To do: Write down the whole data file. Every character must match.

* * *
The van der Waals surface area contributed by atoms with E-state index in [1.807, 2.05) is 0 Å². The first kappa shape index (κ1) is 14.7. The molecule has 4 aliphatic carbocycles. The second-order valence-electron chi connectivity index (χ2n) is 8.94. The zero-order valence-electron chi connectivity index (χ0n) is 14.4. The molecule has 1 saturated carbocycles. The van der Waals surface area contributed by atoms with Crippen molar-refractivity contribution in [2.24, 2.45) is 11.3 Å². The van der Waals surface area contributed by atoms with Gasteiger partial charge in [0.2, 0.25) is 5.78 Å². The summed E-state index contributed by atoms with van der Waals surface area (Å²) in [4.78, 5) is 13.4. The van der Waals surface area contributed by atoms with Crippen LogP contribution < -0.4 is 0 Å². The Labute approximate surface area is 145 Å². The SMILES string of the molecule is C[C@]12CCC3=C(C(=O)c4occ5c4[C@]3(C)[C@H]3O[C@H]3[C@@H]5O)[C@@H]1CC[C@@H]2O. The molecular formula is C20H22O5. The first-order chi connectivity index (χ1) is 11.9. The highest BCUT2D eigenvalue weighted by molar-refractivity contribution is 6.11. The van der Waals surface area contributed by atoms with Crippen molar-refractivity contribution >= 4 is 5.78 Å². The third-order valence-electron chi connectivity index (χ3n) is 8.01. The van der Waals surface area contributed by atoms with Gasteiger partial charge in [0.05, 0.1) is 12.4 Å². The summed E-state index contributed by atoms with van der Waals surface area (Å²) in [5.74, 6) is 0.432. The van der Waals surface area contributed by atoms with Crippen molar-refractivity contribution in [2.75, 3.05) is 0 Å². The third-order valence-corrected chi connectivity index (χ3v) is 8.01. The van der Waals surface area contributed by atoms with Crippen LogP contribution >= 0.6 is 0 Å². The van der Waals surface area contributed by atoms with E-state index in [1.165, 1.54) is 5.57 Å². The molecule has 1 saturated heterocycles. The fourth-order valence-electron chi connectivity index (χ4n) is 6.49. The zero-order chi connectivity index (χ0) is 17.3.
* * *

The van der Waals surface area contributed by atoms with E-state index in [1.807, 2.05) is 0 Å². The first kappa shape index (κ1) is 14.7. The molecule has 4 aliphatic carbocycles. The second-order valence-electron chi connectivity index (χ2n) is 8.94. The zero-order valence-electron chi connectivity index (χ0n) is 14.4. The molecule has 1 saturated carbocycles. The van der Waals surface area contributed by atoms with Crippen molar-refractivity contribution in [2.24, 2.45) is 11.3 Å². The van der Waals surface area contributed by atoms with Gasteiger partial charge in [0.2, 0.25) is 5.78 Å². The summed E-state index contributed by atoms with van der Waals surface area (Å²) in [4.78, 5) is 13.4. The van der Waals surface area contributed by atoms with Crippen LogP contribution < -0.4 is 0 Å². The Labute approximate surface area is 145 Å². The SMILES string of the molecule is C[C@]12CCC3=C(C(=O)c4occ5c4[C@]3(C)[C@H]3O[C@H]3[C@@H]5O)[C@@H]1CC[C@@H]2O. The molecular formula is C20H22O5. The first-order chi connectivity index (χ1) is 11.9. The highest BCUT2D eigenvalue weighted by molar-refractivity contribution is 6.11. The van der Waals surface area contributed by atoms with Crippen molar-refractivity contribution >= 4 is 5.78 Å². The third-order valence-electron chi connectivity index (χ3n) is 8.01. The van der Waals surface area contributed by atoms with Gasteiger partial charge in [0.05, 0.1) is 12.4 Å². The summed E-state index contributed by atoms with van der Waals surface area (Å²) in [5.74, 6) is 0.432. The van der Waals surface area contributed by atoms with Crippen molar-refractivity contribution in [2.75, 3.05) is 0 Å². The third-order valence-corrected chi connectivity index (χ3v) is 8.01. The van der Waals surface area contributed by atoms with Crippen LogP contribution >= 0.6 is 0 Å². The van der Waals surface area contributed by atoms with E-state index in [1.165, 1.54) is 5.57 Å². The molecule has 1 saturated heterocycles. The fourth-order valence-electron chi connectivity index (χ4n) is 6.49. The zero-order chi connectivity index (χ0) is 17.3.